Interrogators are still trying to figure out who they did get in an operation Sunday in which five people were killed and 32 captured in a compound north of the former Taliban stronghold of Kandahar, said Marine Gen. Peter Pace, vice chairman of the Joint Chiefs of Staff.
"It's possible that the leader we were looking for is among the dead, it's possible he is among the detained, it's possible that he wasn't there or that he slipped away," he told a Pentagon news conference.
He declined to name the target of the raid by U.S. special forces or describe the compound or intelligence that led troops there.
The compound where the raid occurred appeared to be an old home of elusive Taliban supreme leader Mullah Mohammad Omar.
Other defense officials said on condition of anonymity that an initial evaluation seems to indicate that no high leaders are among those detained, two Pentagon officials said Tuesday on condition of anonymity.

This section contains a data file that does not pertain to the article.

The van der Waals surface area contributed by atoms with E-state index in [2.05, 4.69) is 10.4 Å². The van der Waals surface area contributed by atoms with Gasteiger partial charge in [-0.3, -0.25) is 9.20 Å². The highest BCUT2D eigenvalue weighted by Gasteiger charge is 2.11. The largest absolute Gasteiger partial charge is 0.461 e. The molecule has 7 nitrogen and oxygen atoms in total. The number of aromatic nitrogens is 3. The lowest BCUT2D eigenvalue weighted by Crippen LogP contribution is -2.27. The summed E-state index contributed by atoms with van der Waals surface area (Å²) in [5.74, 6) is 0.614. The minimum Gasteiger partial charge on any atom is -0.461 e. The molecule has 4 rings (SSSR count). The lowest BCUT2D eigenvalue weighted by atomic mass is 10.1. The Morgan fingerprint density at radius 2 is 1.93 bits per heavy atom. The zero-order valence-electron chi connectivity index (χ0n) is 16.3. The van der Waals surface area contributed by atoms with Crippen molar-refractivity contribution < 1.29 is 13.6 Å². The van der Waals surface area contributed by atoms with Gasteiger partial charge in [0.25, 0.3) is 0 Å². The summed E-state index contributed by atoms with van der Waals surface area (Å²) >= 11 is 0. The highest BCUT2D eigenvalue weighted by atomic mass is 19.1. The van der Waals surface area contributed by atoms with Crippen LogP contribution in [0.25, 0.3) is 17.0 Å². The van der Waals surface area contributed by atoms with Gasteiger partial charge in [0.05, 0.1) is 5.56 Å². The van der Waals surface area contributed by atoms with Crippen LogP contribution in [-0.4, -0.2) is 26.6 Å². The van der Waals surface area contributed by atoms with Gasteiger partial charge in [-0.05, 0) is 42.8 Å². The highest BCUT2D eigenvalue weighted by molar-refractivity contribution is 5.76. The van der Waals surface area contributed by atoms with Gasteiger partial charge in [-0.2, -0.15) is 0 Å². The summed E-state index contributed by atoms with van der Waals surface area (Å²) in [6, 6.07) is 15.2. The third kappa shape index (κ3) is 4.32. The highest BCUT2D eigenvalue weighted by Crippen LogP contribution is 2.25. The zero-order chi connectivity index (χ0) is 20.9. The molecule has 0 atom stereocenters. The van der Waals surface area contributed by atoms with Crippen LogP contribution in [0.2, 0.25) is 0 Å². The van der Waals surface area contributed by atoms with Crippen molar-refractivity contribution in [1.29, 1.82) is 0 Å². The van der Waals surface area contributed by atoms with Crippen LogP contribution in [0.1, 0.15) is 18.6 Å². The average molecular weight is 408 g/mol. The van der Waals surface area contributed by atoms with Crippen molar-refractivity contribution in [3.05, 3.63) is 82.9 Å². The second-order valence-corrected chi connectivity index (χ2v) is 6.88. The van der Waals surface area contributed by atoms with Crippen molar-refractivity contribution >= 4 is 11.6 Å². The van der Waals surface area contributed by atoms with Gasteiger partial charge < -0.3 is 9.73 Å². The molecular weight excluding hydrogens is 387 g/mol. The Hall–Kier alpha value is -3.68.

Two huge al Qaeda and Taliban arms caches were found this past weekend in Afghanistan, including five T-54 tanks and more than 15,000 mortar rounds, 800,000 50-caliber machine gun bullets and 600 rocket-propelled grenades.
Were the caches found near Herat in northwestern Afghanistan and Orgun in the eastern mountains the biggest found in the seven-month-old Afghan war?
"If they are not, they are close," Marine Corps Gen. Peter Pace, vice chairman of the U.S. Joint Chiefs of Staff, told reporters at the Pentagon.
Pace said the weapons would either be destroyed in place or turned over to the new Afghan army for use in training.
In other developments:
Karzai told a news conference he was "very happy" with the force's performance in Kabul and was confident its mandate would be extended beyond June, when a grand council, or loya jirga, will select a transitional government. "They are staying in Kabul and the time will be extended," he said.
"Indeed, the people of Afghanistan have asked that the (international) forces be deployed around the provinces," Karzai said. "But for the international community it's difficult."
World leaders have repeatedly rebuffed Karzai's calls for the deployment of international peacekeepers outside Kabul, where rivalries among regional warlords threaten Afghanistan's stability as it emerges from decades of war.